Anyway, there is a last-act action sequence involving a giant sea serpent after whom the Pass is named. I don’t remember much of it, though. I guess it was cool. Katara’s Waterbending moves were cool. Pretty lackluster overall, I’d say, except for Suki rescuing Toph.

Once they all make it across the Pass, the unthinkable happens: the woman’s water breaks and she has to deliver the baby now. How convenient.

You know, the process of pregnancy and birth truly is a freakish miracle of biology, and I will forever be grateful to all women who endure the pain of said process so that new life can be put on this earth. That’s why I wish writers would stop treating it as mostly a plot device, or as another obstacle preventing the protagonists from getting to the “real” objective of the story.

I will admit, though, that DiMartino (wo co-wrote this episode) and Konietzko and company handle the actual deliver scene amazingly well. Katara takes charge, of course—realistically speaking, who else would you think had experience with delivering babies? Toph? (She’d probably make a passable ultrasound technician.)

They deliver the baby, Aang catches a glimpse of the baby, and what do you know? It gives him hope again. Unfortunately, this scene doesn’t really give me too strong of a emotional response. I understand what I’m supposed to feel along with Aang—new life provides hope but the scene doesn’t provide enough of a visceral impact to actually make me feel it. I’m not sure why. I can recall a much better and similar scene in the film Children of Men, where the birth of a child literally was the last hope for a world where sterility prevented birth for decades. Is that where the difference lies?

Besides the fact that Children of Men is a consistently great film.

In any case, this event snaps Aang out of his emotionless stupor. Now he’ll go back to the relatively happy-go-lucky persona that typically leaves no emotional impact on me whatsoever. Oh goodie?

Aang goes ahead to Ba Sing Se to find Appa on his own, but something stops him: he sees that a giant drill is heading straight for the Great Wall. That leads us straight into part two of this journey, “The Drill.”

If I had trouble remember the last-act action sequence in “The Serpent’s Pass,” then I definitely don’t remember much of “The Drill,” which for all intents and purposes is just one giant action sequence, much like “Avatar Roku: Winter Solstice, Part Two” was. But whereas that episode was thrilling from beginning to end, “The Drill” is, more often than not, boring.

I’ve never had much to say about “The Drill” in the past, and that hasn’t changed. Half the things I can talk about would just be repeats of complaints and observations I’ve made in other reviews. So instead of bitching about the stuff I don’t like, why not just discuss the few things that work very well?

The drill itself is a pretty neat creation. It’s part CGI and part traditional animation, moves like a mechanical caterpillar, and you can really feel the weight and scale of it as it rolls over the landscape.

Speaking of scale, DiMartino and Konietzko and company do a brilliant job of making the Wall of Ba Sing Se feel huge.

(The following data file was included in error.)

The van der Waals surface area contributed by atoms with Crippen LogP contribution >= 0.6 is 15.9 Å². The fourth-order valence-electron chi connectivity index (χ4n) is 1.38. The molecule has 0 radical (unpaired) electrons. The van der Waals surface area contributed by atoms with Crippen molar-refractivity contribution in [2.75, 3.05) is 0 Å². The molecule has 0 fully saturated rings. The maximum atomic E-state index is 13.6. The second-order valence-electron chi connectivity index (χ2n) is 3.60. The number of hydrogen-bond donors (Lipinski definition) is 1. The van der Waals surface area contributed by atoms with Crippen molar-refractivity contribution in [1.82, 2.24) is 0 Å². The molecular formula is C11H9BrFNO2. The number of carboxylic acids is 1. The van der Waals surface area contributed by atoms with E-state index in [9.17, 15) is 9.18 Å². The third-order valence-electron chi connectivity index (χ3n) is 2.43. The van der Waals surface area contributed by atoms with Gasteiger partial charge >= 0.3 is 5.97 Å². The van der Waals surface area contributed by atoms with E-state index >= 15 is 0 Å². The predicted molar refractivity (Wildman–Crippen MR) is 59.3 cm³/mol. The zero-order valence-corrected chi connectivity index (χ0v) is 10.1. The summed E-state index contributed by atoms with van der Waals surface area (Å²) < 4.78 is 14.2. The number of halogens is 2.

The way Sokka and the others figure out how to take the drill down is pretty ingenious as well, displaying more practical wisdom than you’ll find in any other kids’ show.

We even get a brief moment of character development for Mai and Ty Lee (even though they remain rather shallow in my eyes). The two are chasing Katara and Sokka in the drill when the Water Tribe siblings drop into the slurry pipeline—which deposits rock and water out of the back of the drill. Ty Lee insists they go in after them because Azula said to, but Mai doesn’t care: “She can shoot all the lightning she wants at me, I am not getting in that wall sludge juice.”

This lets us in on a few very important things: 1) Mai does have a mind of her own—even if she hides it under a nonchalant facade—and will not mindless follow Azula’s orders if she doesn’t want to; this trait will definitely resurface later in the series; and 2) Ty Lee is a moron.

But we already knew that.

The final fight between Aang and Azula as he tries to setup the last blow to the drill is probably the best scene in the episode.

Of course, throughout both episodes, Zuko and Iroh are making their way to Ba Sing Se as well. Naturally, there’s not a dull moment in their story, aiding in making these two episodes pretty damn good rather than just acceptable.

While on the ferry, they meet Jet and his remaining two Freedom Fighters, Bumblebee and Longshot. Zuko and Jet immediately “get along,” and raid the captain’s kitchen for the wonderful foods that aren’t being shared with the refugees.

Jet believes that he and Zuko aren’t so different, and tries to recruit him into the Freedom Fighters. Zuko, humble kid that he is, refuses the offer, knowing Jet’s hatred of the Fire Nation would become a problem if he found out who Zuko really was. Which he does anyway, thanks to a silly mistake of Iroh’s.

He heats the cold tea he was given. Wow. I’ll have to agree with Zuko on this one: “For a wise old man, that was a pretty stupid move.” Now Jet knows that they’re Firebenders. What’s going to happen now?

Well, boys and girls, that’s pretty much it for “The Serpent’s Pass” and “The Drill,” two episodes that never fail to leave me cold each time I watch them. Again, there’s nothing necessary bad about them other than the fact that they’re boring. Maybe you don’t think so. More power to you.

All screenshots courtesy of